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Usually, it’s LaVar Ball that makes news for what he says.

His eldest son is now getting in on the business of generating headlines with something other than his play.

The UCLA star, who said he’ll enter the draft after just one season with the Bruins, claimed he’s the better prospect than Washington freshman Markelle Fultz, who many have pegged as the No. 1 pick in June’s draft.

“Markelle’s a great player,” Ball said, according to ESPN, “but I feel I’m better than him,” “I think I can lead a team better than him. Obviously he’s a great scorer — he’s a great player, so I’m not taking that away from him.”

Not exactly inflammatory stuff – like saying you could have beaten Michael Jordan, that you want a $1 billion apparel deal or a number of things his father has said – bu Ball is certainly projecting confidence. And there’s absolutely nothing wrong with that. There’s quite a bit of money – and pride – at stake with the draft, and Ball put up a season worthy of comparison to Fultz, who had great numbers but played for an abysmal Washington team. Ball, on the other had, had strong numbers while leading UCLA to the Sweet 16.

Both are going to go at the top of a draft that’s stocked full of promising point guards. Which player goes before the other remains to be seen, but it’s likely public pronouncements aren’t going to affect the draft order.

 

UMass hires McCall away from Chattanooga

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UMass has found, once more, the man to take over its basketball program.

The Minutemen have reached an agreement with Chattanooga coach Matt McCall, the school announce Wednesday

“The tradition and resources that are in place not only make this one of the best basketball jobs in the Atlantic 10 Conference,” McCall said in a statement released by the school, “but one of the best jobs in the country. We couldn’t be more excited about becoming part of the UMass family and look forward to building upon the rich tradition that has been established here in the past.”

In McCall’s two years at Chattanooga, the Mocs to the NCAA tournament in 2016 and a 19-12 record this year that featured five-straight losses to end the season.

The move will take McCall out of the southeast for the first time in his career as he previously served as at Florida and Florida Atlantic before getting his first head coaching job at Chattanooga.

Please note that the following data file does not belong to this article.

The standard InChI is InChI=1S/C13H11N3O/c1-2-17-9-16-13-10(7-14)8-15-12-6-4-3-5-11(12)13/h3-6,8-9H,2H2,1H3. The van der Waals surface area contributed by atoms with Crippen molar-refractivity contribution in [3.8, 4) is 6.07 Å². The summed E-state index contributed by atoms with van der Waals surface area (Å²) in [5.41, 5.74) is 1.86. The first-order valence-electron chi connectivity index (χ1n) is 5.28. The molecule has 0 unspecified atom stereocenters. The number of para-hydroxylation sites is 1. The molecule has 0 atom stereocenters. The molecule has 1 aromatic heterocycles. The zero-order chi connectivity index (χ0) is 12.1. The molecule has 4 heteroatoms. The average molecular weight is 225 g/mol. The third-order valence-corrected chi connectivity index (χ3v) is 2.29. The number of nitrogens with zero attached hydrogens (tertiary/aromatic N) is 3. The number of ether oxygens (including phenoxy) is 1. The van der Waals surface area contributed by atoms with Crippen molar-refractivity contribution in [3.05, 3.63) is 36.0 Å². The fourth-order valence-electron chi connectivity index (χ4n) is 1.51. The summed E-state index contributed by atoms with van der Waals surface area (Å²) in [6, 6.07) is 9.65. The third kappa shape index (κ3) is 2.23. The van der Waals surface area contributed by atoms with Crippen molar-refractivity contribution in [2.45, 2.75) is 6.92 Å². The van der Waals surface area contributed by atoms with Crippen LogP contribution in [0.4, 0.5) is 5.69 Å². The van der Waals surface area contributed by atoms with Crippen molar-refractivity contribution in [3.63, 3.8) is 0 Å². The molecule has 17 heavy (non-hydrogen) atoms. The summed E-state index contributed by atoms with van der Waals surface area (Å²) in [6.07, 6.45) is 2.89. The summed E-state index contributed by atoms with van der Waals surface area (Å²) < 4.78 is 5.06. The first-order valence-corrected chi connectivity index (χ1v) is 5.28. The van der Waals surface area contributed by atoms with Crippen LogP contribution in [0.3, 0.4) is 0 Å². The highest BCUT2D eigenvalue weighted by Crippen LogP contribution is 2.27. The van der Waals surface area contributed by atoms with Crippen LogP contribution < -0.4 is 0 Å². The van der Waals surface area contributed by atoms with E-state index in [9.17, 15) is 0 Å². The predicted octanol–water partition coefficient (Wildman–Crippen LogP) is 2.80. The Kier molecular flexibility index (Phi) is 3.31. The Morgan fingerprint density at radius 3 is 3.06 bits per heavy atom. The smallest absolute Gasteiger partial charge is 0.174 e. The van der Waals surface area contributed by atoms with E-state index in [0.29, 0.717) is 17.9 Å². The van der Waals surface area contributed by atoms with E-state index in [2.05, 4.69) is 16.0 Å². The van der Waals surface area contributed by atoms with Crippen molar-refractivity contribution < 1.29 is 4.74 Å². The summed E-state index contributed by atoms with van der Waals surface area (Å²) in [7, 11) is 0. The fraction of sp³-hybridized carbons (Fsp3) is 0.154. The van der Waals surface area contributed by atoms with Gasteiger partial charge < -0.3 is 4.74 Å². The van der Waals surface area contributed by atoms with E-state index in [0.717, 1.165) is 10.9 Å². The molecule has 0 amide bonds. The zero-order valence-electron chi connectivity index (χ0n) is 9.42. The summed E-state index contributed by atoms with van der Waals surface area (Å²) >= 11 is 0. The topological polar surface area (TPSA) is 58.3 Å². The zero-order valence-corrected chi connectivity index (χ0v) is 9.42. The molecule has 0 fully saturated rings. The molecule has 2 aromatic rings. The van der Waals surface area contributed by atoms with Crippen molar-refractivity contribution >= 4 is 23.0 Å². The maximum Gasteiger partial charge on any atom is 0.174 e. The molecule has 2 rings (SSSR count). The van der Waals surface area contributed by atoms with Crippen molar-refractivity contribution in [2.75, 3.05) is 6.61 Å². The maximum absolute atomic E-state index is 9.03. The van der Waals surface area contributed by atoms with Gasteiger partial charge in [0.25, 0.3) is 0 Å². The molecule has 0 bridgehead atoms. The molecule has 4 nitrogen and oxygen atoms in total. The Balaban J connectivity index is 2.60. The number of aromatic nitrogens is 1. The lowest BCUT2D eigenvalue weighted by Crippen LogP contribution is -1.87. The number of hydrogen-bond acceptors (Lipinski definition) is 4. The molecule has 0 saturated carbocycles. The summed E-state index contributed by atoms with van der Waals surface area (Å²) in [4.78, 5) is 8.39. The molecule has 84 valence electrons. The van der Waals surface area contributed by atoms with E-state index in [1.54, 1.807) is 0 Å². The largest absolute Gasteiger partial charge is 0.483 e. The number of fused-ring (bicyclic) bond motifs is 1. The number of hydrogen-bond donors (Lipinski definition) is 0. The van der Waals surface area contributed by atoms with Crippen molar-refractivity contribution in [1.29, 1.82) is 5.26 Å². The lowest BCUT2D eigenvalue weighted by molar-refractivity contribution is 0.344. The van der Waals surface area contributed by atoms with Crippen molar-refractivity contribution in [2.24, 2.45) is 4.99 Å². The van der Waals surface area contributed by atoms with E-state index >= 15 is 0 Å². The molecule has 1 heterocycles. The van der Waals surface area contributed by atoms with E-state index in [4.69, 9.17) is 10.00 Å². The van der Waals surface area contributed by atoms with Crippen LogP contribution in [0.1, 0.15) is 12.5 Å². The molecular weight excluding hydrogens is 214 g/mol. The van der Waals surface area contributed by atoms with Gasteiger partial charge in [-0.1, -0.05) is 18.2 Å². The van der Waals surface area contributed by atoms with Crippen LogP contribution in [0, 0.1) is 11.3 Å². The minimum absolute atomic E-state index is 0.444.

McCall wasn’t the Minutemen’s first choice to replace Derek Kellogg after three-straight lackluster seasons. Winthrop coach Pat Kelsey had agreed to take the job before a last-minute about-face that saw him return to the Eagles program just before his introductory press conference was scheduled to begin.

“Matt is a rising star in college basketball coaching who has been a key piece of three successful programs in his career,” UMass athletic director Ryan Bamford said in a statement. “He has earned a reputation as a relentless worker, a great teammate and colleague and a confident leader of young men.

“Matt has worked with some of the most respected coaches and administrators in the country, who loudly sing his praises. Coach McCall’s appointment begins an exciting new chapter for our tradition-rich men’s basketball program at UMass.”

Despite being the second choice, McCall’s reputation in the coaching industry makes him a strong hire, having worked under Mike Jarvis and Billy Donovan. He took over at Chattanooga for Will Wade, and brought the Mocs to a 29-6 record and a  12-seed in the NCAA tournament in 2016.

UMass went to just one NCAA tournament under Kellogg (in 2014) during his nine seasons leading the Minutemen.

VIDEO: Frank Martin’s sideline demeanor as a high school coach

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South Carolina coach Frank Martin has the reputation of being rather, shall we say, intense on the sidelines during games.

The coach has a stare that seemingly could bore a hole through his players when they do something that doesn’t reach his level of expectation. Martin’s demeanor, though, didn’t just come into form once he hit the college ranks.

He was plenty intense on high school sidelines as well.

Martin won three titles while at Miami Senior in the mid-1990s, coaching the likes of future pros Steve Blake and Udonis Haslem. Now having reached his first career Final Four, that sideline persona has put him on the precipice of winning yet another championship, this time at the collegiate level.